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The board of directors has the ultimate responsibility for managing the business and affairs of a corporation. Del. Code Ann. tit. 8, § 141(a). In discharging this function, the directors owe fiduciary duties of care and loyalty to the corporation and its shareholders. This unremitting obligation extends equally to board conduct in a sale of corporate control.
When plaintiff sought control of defendant, defendant's board of directors granted an asset option agreement, known as a lockup, to a rival bidder. The rival bidder was the purported high bidder in an auction for control of defendant. Plaintiff contended that defendant should be enjoined from entering into the lockup agreement. The Court of Chancery denied the plaintiff’s motion for injunction. Plaintiff appealed.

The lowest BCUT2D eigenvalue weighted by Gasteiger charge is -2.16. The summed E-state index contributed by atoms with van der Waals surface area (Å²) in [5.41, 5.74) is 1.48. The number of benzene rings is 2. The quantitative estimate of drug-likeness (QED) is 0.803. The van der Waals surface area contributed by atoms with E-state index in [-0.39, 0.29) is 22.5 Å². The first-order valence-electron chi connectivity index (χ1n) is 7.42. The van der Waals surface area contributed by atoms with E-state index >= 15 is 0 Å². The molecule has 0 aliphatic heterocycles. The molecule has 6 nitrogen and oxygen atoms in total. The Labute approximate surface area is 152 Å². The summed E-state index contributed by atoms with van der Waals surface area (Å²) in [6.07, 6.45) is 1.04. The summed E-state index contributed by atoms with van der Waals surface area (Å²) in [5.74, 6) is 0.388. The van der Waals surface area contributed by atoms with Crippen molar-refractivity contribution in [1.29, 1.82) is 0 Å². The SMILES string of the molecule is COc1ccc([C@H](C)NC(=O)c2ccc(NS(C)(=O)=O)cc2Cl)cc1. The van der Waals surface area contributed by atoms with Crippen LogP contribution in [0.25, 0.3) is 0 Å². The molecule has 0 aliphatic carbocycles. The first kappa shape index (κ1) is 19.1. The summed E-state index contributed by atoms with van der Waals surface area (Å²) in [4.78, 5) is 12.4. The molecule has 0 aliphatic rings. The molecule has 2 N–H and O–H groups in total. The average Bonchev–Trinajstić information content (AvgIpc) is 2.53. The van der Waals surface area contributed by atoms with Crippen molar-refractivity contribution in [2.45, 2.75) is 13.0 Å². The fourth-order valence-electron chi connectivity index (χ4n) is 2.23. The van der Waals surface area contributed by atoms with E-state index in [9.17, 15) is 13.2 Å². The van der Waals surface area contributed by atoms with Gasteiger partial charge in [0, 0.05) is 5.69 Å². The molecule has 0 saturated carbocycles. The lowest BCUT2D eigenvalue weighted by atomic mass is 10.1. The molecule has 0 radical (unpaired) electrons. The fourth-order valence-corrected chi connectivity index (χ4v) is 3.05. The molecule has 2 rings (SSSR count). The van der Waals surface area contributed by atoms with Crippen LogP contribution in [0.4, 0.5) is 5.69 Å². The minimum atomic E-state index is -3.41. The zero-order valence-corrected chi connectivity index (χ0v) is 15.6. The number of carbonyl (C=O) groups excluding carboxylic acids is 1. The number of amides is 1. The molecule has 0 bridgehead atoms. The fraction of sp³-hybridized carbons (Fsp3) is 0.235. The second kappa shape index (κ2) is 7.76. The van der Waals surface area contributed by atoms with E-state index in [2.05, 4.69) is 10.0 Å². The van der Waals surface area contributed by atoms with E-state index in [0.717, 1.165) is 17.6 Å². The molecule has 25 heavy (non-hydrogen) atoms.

Under the circumstances, should the lower court have enjoined the defendant from entering into a lockup agreement with the rival bidder?
On appeal, the court held that the record before the trial court indicated breaches of the duties of loyalty and care by various of defendant's corporate fiduciaries, which adversely affected the general interest of defendant's stockholders, therefore the lockup option could not stand. Additionally, it was not shown that defendant's directors met the standard of intrinsic fairness, the trial court erred in not applying this standard, and the auction was found insupportable under Delaware law. Accordingly, the court reversed the judgment denying plaintiff’s injunction.